Episcopalians won't reverse pro-gay stances: A clear rebuff to conservatives

July 10, 2007

In a clear rebuff to conservatives in the global Anglican Communion, Episcopal Church leaders have rejected a September 30 deadline set by overseas Anglicans to roll back their church’s pro-gay policies, arguing that such decisions can be made only at the U.S. church’s triennial conventions—the next one being in 2009.

The church’s 40-member Executive Council, headed by Presiding Bishop Katharine Jefferts Schori, also on June 14 declined a proposal from Anglican archbishops to create a separate church structure for conservatives who reject her leadership.

The panel, meeting in Parsippany, New Jersey, questioned the power of overseas archbishops to “impose deadlines and demands upon any of the churches of the Anglican Communion or to prescribe the relationships within . . . our common life.”

The Executive Council declined to give a “yes-or-no, up-or-down decision” to all of the archbishops’ demands, said Lee Alison Crawford, a council member and rector of St. Mary’s Parish in Northfield, Vermont. But Crawford said the council provided “a strong affirmation that the Episcopal Church is not going to go backward from the commitment to our [lesbian, gay, bisexual and transgender] brothers and sisters.”

Last February, primates—or top archbishops—in the worldwide Anglican Communion demanded that Episcopalians pledge to stop consecrating gay bishops, halt blessings for same-sex unions and cede some authority to oversees Anglicans to minister to disaffected U.S. conservatives. The U.S. church was told to agree to those conditions by the last day of September or face consequences.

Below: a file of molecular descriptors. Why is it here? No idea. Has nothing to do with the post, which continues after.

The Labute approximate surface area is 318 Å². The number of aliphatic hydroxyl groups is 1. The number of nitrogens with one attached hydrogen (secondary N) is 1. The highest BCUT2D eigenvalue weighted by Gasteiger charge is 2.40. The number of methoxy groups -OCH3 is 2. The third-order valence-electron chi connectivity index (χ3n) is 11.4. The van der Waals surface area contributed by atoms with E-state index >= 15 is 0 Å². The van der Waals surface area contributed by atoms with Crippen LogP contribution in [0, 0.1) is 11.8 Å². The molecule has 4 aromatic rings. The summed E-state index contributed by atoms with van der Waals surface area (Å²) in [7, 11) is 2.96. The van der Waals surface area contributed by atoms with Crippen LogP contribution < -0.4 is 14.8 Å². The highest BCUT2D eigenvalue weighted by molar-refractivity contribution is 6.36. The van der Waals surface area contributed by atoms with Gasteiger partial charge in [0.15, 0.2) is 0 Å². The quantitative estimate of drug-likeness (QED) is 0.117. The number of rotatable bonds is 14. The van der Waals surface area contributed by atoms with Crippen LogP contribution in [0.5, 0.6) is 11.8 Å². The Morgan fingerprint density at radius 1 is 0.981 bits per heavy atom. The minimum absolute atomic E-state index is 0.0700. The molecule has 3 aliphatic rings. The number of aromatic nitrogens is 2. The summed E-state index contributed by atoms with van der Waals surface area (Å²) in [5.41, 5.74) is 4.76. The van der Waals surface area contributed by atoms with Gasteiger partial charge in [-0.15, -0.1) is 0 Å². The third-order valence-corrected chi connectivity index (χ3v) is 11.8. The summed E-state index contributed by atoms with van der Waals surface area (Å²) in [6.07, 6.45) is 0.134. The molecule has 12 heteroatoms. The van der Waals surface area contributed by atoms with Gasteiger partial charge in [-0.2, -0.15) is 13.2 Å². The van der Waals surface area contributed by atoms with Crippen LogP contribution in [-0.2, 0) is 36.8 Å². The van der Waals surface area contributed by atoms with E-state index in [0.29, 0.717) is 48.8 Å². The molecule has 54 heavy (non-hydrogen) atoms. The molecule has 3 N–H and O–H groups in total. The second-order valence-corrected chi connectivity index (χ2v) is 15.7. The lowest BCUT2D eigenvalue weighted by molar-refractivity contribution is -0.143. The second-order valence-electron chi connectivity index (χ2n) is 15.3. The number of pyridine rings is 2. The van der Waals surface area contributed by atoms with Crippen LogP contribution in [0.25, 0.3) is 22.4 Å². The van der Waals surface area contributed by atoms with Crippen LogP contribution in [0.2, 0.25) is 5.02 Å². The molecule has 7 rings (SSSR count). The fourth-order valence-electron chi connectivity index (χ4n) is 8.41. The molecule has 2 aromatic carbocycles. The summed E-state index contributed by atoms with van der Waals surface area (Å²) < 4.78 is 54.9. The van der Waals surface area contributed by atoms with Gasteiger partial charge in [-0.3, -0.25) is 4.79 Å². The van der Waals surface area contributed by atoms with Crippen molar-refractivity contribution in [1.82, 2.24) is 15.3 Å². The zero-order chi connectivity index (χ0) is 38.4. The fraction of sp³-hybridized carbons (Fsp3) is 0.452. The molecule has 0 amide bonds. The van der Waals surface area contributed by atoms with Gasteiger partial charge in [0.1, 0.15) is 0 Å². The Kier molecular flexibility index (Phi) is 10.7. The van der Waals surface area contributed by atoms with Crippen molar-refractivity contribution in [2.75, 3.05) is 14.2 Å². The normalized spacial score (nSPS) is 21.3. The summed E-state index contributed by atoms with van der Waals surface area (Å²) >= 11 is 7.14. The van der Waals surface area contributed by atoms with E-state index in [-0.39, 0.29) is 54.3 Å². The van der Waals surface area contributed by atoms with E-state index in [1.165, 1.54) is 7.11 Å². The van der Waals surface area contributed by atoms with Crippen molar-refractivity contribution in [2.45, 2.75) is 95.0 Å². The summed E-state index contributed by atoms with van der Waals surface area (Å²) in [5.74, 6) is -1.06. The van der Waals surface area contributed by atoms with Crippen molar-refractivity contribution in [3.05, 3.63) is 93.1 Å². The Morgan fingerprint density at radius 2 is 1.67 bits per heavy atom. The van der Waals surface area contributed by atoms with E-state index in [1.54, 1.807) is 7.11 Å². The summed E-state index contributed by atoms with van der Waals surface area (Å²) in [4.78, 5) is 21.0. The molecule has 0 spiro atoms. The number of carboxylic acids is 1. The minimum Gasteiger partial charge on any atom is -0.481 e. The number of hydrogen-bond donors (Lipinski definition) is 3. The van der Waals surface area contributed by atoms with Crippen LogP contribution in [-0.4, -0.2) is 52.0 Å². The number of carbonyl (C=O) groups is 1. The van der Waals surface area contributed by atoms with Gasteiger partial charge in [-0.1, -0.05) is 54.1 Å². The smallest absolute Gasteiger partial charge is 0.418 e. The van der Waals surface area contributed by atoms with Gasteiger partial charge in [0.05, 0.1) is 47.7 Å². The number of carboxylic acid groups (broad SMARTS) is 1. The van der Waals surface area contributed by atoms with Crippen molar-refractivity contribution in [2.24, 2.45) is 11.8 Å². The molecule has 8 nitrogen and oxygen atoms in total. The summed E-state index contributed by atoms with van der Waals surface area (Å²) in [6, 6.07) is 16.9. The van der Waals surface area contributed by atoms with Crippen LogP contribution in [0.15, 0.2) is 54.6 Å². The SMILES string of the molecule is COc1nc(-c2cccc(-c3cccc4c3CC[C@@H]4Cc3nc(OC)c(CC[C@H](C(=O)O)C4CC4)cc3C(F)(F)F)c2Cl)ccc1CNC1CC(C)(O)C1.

Generally, the Executive Council is charged with making decisions for the 2.2-million-member church between its triennial General Conventions. But on June 14 the council said the archbishops’ demands could only be considered at General Convention, thus essentially putting off the primates’ demands.

“It’s neither go back to the drawing board nor a complete rejection,” Jefferts Schori said at a teleconference, adding that although the Episcopal House of Bishops could take up the demands at its meeting in September, at the General Conventions both clergy and lay delegates are involved in the legislative process.

At its 2006 General Convention, the Episcopal Church voted to “exercise restraint” by not consecrating bishops “whose manner of life presents a challenge to the wider church and will lead to further strains on the communion.” Some church leaders have interpreted that as prohibiting noncelibate gay bishops.

The recent Executive Council statement said, “We strongly affirm this church’s desire to be in the fullest possible relationship with our Anglican sisters and brothers, but in truth the only thing we really have to offer in that relationship is who we are—a community of committed Christians seeking God’s will for our common life.”

Adding to the ongoing tension between the Episcopal Church and others within the Anglican Communion was the announcement that Archbishop Benjamin Nzimbi, the leader of the Anglican Church of Kenya, would consecrate Bill Atwood, a former Episcopalian, as a suffragan bishop of All Saints’ Cathedral Diocese in Nairobi.

The move would, Nzimbi said, “support the international interests of the Anglican Church of Kenya, including support of Kenyan clergy and congregations in North America,” the Episcopal News Service reported.

Episcopal leaders already have decried the action in May of Archbishop Peter J. Akinola of Nigeria of installing Martyn Minns of Virginia as missionary bishop for the Convocation of Anglicans in North America. –Religion News Service